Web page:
Novartis AG said it will fold its specialized cell and gene therapies unit into other parts of the company, leading to about 120 job cuts months before seeking approval for a new type of cancer treatment.
Cell and gene therapy development will no longer be housed in a separate division, the Basel, Switzerland-based company said Wednesday. The change won’t affect a plan to apply for U.S. approval early next year for a type of cell therapy, called a CAR-T, for children with an aggressive form of blood cancer, Novartis said. The therapy, known as CTL019, will be submitted for European approval later next year.
“Novartis is committed to the ongoing development of CAR-T therapies and remains well positioned to successfully launch CTL019,” the company wrote in a statement.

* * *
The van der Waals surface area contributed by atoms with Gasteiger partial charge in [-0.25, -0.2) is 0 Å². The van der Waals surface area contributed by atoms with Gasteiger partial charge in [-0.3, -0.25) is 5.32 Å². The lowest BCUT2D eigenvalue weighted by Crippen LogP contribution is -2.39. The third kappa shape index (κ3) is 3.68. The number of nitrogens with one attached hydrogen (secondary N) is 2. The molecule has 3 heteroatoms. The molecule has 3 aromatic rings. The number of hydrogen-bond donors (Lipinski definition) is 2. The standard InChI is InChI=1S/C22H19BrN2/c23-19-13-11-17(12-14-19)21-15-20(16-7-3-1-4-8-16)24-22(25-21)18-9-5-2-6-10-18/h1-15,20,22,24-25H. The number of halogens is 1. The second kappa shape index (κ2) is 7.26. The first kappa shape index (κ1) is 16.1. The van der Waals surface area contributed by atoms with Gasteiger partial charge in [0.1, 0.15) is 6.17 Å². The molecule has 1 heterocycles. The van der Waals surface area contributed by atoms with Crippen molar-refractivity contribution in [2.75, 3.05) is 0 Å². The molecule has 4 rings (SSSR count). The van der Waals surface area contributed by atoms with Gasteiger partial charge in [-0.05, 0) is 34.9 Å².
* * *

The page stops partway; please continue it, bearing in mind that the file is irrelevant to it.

The Swiss drugmaker, Europe’s second-largest by sales, in May said it would create separate units for cancer treatments and for other medicines following the acquisition of oncology assets from GlaxoSmithKline Plc. While an isolated cell-therapy unit worked well under the previous structure, work on such medicines will be more efficient with the reorganization, Novartis said. Most of the affected jobs are in the U.S.
“Today’s news on Novartis is really a pattern seen with other bigger pharmaceuticals companies such as Pfizer.” stated Karine Kleinhaus, M.D., M.P.H., is Divisional Vice President, North America at Pluristem Therapeutics., a clinical-stage biotechnology company using placental cells
“Big pharma has found that focusing on licensing deals with smaller, focused biotechnology companies is the better route as these biotechs have focused their businesses, making them nimble and able to deal effectively with every aspect of the discovery and development of new therapies, including the complex manufacturing needed to produce highly sensitive biologics. With big pharma cutting down on R&D teams, smaller mid and late-stage firms like Pluristem, can step in with completed early R&D and commercial-grade manufacturing, as well as late-stage clinical trials that are under way,” add Dr. Kleinhaus.